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Go there and celebrate. I mean read. More next week.

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That’s right that big bad ol’ church is a picking on poor wittle me. As Dotard would say, UNFAIR!

https://www.cnbc.com/2018/04/14/the-associated-press-court-sees-if-church-solar-panels-break-electricity-monopoly.html

Court sees if church solar panels break electricity monopoly

By EMERY P. DALESIO, AP Business Writer

RALEIGH, N.C. (AP) — North Carolina’s highest court is taking up a case that could force new competition on the state’s electricity monopolies.

The state Supreme Court on Tuesday will consider the Utilities Commission’s decision to fine clean-energy advocacy group NC WARN for putting solar panels on a Greensboro church’s rooftop and then charging it below-market rates for power.

The commission told NC WARN that it was producing electricity illegally and fined the group $60,000. The group said it was acting privately and appealed to the high court.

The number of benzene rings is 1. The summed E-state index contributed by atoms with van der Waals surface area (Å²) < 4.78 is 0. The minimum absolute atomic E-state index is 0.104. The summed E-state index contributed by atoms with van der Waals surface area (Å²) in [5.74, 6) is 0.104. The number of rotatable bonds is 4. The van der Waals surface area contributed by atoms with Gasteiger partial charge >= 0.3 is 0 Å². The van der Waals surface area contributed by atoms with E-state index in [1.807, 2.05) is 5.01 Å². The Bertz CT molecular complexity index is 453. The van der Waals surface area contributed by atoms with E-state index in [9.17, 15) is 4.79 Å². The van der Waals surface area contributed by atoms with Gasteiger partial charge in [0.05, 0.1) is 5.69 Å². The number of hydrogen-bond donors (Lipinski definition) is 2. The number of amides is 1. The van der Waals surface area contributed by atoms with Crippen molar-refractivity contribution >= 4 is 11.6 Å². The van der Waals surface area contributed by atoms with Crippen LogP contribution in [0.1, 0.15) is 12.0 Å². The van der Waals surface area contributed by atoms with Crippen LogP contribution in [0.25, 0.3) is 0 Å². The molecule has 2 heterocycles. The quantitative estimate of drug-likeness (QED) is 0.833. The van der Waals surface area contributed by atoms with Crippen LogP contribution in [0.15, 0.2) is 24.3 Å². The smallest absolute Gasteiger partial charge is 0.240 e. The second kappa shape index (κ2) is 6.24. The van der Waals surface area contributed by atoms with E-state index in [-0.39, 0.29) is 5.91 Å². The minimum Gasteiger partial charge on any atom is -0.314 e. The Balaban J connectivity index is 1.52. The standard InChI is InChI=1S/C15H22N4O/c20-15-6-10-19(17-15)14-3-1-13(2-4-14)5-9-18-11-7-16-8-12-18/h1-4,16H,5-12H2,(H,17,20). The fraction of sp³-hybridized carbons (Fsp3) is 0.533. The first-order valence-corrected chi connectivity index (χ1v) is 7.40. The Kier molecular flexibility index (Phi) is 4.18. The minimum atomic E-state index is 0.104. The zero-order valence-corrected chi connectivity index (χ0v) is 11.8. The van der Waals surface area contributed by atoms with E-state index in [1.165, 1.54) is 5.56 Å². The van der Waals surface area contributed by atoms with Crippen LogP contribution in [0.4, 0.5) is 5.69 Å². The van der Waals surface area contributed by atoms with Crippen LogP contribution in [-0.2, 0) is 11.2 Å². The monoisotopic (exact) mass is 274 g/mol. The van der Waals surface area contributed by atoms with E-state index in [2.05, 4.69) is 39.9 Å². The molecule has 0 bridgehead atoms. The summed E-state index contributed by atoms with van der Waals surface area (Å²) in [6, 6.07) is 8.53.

If the group prevails, it could put new pressure on Duke Energy’s monopoly. State regulators say a ruling for NC WARN would allow companies to install solar equipment and sell power on site, shaving away customers and forcing Duke Energy to raise rates on everyone else.

That’s because if NC WARN’s deal with Faith Community Church is allowed, the precedent could open the door for others to lure away from Duke Energy “the customers with the highest profit potential, such as commercial and industrial customers with large energy needs and ample rooftop space,” attorney Robert Josey Jr. wrote in a court filing.

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Go there amd read. Go there and weep real tears. More next week.